Nurses, the “core of Covid-19 response”

We have seen them on the front line, constantly at work, regardless of their condition of stress or fatigue. We have seen their faces marked by the constant use of personal protective equipment, and their eyes reddened by glasses and protective screens. We have seen them collapsed from exhaustion on computer keyboards while still wearing Tyvek suits, hats, and nitrile gloves.

The constantly evolving image and professional perception of nurses has undergone a further change during this pandemic. Tedros Adhanom Ghebreyesus, Director-General of the World Health Organization, who had already defined these professionals as “the backbone of the health system”, on the occasion of the International Nurses Day 2021, wrote on Twitter: “nurses have been the fulcrum of the response to Covid19, providing life-saving care, and in many heartbreaking cases, witnessing the last moments of people’s life. To nurses from all over the world: thank you for your tireless commitment”.

There are 450 thousand nurses in Italy that were celebrated by politics and institutions last May the 12th, on the anniversary of the birth of Florence Nothingale, the founder of modern nursing sciences.

Seen as heroes, but sometimes also perceived as smearers, more than a year after the beginning of the COVID emergency, almost one out of three coronavirus infections is registered among healthcare professionals.

A “thank you to our nurses for their courage, passion and altruism, with which they are defending the nation” comes from the President of the Senate Elisabetta Casellati. This is echoed by the Minister of Health, Roberto Speranza, who hopes for the construction of “a better National Health Service” centered on the “figure of the nurse, namely, the professionals who take care of people every day”.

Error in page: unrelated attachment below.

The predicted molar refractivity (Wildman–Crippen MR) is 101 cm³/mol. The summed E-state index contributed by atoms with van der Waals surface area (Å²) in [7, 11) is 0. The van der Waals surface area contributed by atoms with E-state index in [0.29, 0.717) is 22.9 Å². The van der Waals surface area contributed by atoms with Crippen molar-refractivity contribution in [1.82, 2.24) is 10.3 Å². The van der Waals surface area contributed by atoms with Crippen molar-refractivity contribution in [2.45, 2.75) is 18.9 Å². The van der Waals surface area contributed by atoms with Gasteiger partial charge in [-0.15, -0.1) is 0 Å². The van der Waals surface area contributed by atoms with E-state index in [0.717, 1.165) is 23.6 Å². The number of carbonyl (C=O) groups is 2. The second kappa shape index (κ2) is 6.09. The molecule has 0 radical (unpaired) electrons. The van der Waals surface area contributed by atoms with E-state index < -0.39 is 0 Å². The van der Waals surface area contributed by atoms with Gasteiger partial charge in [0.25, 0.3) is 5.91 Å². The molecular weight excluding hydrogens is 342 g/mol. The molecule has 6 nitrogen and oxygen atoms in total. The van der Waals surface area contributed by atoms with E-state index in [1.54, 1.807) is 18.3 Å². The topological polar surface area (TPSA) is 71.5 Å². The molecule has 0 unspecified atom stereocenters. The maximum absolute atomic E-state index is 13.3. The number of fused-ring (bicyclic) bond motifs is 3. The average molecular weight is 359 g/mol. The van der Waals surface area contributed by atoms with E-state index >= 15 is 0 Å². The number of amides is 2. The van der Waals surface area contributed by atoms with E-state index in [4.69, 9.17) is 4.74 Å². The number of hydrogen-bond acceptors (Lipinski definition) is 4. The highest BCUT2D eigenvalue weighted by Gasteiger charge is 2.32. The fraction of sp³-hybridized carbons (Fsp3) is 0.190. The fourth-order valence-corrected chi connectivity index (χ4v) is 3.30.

Antonio De Palma, president of the Nursing Up union, recalls how “over 100 thousand nurses have been infected since the beginning of the pandemic, and among them 83 thousand have not made it” facing “an enemy we could and should have fought against with very different weapons “.

For De Palma this profession “must be considered as the pivot of a renewal of health care that must start from the reinforcement of territorial health care”.

FNOPI, the national federation of the orders of the nursing professions, on the other hand, denounces the lack in Italy of about 60 thousand professionals and in the occasion of the congress  launches a spiel to asks the government to take action in order to exceed the lack of staff.

In this regard, the vice-president of the Social Affairs Commission of the Chamber of Deputies, Michela Rostan, explains that in Italy “we have 5.8 nurses for every thousand inhabitants. The average of the OECD countries is 8.8 ”.

This shortage of staff is caused by a number of reasons: the block of turnover, the exclusivity obligation, and by the raise of new professional opportunities – such as the figure of the family nurse – which is now standing up, with many difficulties, mostly in the regions.

According to the president of FNOPI Barbara Mangiacavalli, “obsolete models of inter-professional relations” should be abandoned, as well as “the contractual and economic inequalities that characterize health professions today”.

For the secretary of Nursind, Andrea Bottega, it is urgent to “protect and enhance this category”, which would be “the only way to design the healthcare of tomorrow”.

An ideal professional future should be redesigned not only by eliminating the distinctions between the roles of doctors and nurses, identifying both figures at the same level as they contribute to a different title to the protection of patients’ health, but also by restoring due dignity to the entire category.